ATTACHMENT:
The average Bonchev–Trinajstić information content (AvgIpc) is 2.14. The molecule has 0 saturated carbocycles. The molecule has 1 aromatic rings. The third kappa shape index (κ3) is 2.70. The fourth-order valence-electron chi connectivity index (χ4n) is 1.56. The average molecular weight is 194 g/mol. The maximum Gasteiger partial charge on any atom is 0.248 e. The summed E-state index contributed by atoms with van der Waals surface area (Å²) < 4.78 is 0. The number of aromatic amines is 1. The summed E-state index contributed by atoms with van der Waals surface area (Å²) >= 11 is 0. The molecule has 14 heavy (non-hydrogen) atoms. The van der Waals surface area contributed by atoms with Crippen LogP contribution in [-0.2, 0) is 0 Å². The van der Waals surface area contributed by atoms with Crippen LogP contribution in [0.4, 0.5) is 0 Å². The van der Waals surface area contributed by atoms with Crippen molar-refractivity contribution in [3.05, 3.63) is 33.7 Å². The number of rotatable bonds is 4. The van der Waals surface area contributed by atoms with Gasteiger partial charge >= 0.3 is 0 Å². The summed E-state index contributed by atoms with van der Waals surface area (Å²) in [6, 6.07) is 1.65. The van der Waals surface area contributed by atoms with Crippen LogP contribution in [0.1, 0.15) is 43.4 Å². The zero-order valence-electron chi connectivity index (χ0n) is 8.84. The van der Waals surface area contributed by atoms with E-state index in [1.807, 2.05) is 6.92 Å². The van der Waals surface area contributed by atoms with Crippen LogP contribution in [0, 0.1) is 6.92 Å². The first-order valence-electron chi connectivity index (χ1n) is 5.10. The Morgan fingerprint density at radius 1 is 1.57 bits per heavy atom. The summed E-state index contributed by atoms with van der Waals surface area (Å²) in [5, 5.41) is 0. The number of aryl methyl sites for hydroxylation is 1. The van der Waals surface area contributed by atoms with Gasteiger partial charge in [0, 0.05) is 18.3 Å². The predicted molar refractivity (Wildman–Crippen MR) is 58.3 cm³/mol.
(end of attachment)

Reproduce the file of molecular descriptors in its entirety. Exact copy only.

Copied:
The average Bonchev–Trinajstić information content (AvgIpc) is 2.14. The molecule has 0 saturated carbocycles. The molecule has 1 aromatic rings. The third kappa shape index (κ3) is 2.70. The fourth-order valence-electron chi connectivity index (χ4n) is 1.56. The average molecular weight is 194 g/mol. The maximum Gasteiger partial charge on any atom is 0.248 e. The summed E-state index contributed by atoms with van der Waals surface area (Å²) < 4.78 is 0. The number of aromatic amines is 1. The summed E-state index contributed by atoms with van der Waals surface area (Å²) >= 11 is 0. The molecule has 14 heavy (non-hydrogen) atoms. The van der Waals surface area contributed by atoms with Crippen LogP contribution in [-0.2, 0) is 0 Å². The van der Waals surface area contributed by atoms with Crippen LogP contribution in [0.4, 0.5) is 0 Å². The van der Waals surface area contributed by atoms with Crippen molar-refractivity contribution in [3.05, 3.63) is 33.7 Å². The number of rotatable bonds is 4. The van der Waals surface area contributed by atoms with Gasteiger partial charge >= 0.3 is 0 Å². The summed E-state index contributed by atoms with van der Waals surface area (Å²) in [6, 6.07) is 1.65. The van der Waals surface area contributed by atoms with Crippen LogP contribution in [0.1, 0.15) is 43.4 Å². The zero-order valence-electron chi connectivity index (χ0n) is 8.84. The van der Waals surface area contributed by atoms with E-state index in [1.807, 2.05) is 6.92 Å². The van der Waals surface area contributed by atoms with Crippen LogP contribution in [0, 0.1) is 6.92 Å². The first-order valence-electron chi connectivity index (χ1n) is 5.10. The Morgan fingerprint density at radius 1 is 1.57 bits per heavy atom. The summed E-state index contributed by atoms with van der Waals surface area (Å²) in [5, 5.41) is 0. The number of aryl methyl sites for hydroxylation is 1. The van der Waals surface area contributed by atoms with Gasteiger partial charge in [0, 0.05) is 18.3 Å². The predicted molar refractivity (Wildman–Crippen MR) is 58.3 cm³/mol.